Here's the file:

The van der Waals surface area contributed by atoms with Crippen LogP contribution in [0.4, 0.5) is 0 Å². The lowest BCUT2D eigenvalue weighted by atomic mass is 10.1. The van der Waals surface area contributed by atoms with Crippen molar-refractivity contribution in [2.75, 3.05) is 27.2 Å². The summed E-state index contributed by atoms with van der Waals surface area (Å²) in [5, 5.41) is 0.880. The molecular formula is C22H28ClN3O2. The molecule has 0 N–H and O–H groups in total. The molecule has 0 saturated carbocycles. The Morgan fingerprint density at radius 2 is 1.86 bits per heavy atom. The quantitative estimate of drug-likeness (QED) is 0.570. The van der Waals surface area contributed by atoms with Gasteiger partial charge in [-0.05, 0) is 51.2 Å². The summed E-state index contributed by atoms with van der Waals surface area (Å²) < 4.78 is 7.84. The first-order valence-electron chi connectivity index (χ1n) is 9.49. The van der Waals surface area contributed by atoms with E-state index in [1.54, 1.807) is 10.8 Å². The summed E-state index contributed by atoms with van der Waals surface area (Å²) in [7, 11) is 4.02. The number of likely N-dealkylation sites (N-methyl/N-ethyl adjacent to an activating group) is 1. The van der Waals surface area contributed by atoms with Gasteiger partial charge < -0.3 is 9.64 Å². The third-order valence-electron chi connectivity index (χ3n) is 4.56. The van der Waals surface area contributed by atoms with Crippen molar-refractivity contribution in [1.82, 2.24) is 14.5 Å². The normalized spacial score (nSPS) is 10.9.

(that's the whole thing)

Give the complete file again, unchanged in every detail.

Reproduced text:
The van der Waals surface area contributed by atoms with Crippen LogP contribution in [0.4, 0.5) is 0 Å². The lowest BCUT2D eigenvalue weighted by atomic mass is 10.1. The van der Waals surface area contributed by atoms with Crippen molar-refractivity contribution in [2.75, 3.05) is 27.2 Å². The summed E-state index contributed by atoms with van der Waals surface area (Å²) in [5, 5.41) is 0.880. The molecular formula is C22H28ClN3O2. The molecule has 0 N–H and O–H groups in total. The molecule has 0 saturated carbocycles. The Morgan fingerprint density at radius 2 is 1.86 bits per heavy atom. The quantitative estimate of drug-likeness (QED) is 0.570. The van der Waals surface area contributed by atoms with Gasteiger partial charge in [-0.05, 0) is 51.2 Å². The summed E-state index contributed by atoms with van der Waals surface area (Å²) < 4.78 is 7.84. The first-order valence-electron chi connectivity index (χ1n) is 9.49. The van der Waals surface area contributed by atoms with E-state index in [1.54, 1.807) is 10.8 Å². The summed E-state index contributed by atoms with van der Waals surface area (Å²) in [7, 11) is 4.02. The number of likely N-dealkylation sites (N-methyl/N-ethyl adjacent to an activating group) is 1. The van der Waals surface area contributed by atoms with Gasteiger partial charge < -0.3 is 9.64 Å². The third-order valence-electron chi connectivity index (χ3n) is 4.56. The van der Waals surface area contributed by atoms with Crippen molar-refractivity contribution in [1.82, 2.24) is 14.5 Å². The normalized spacial score (nSPS) is 10.9.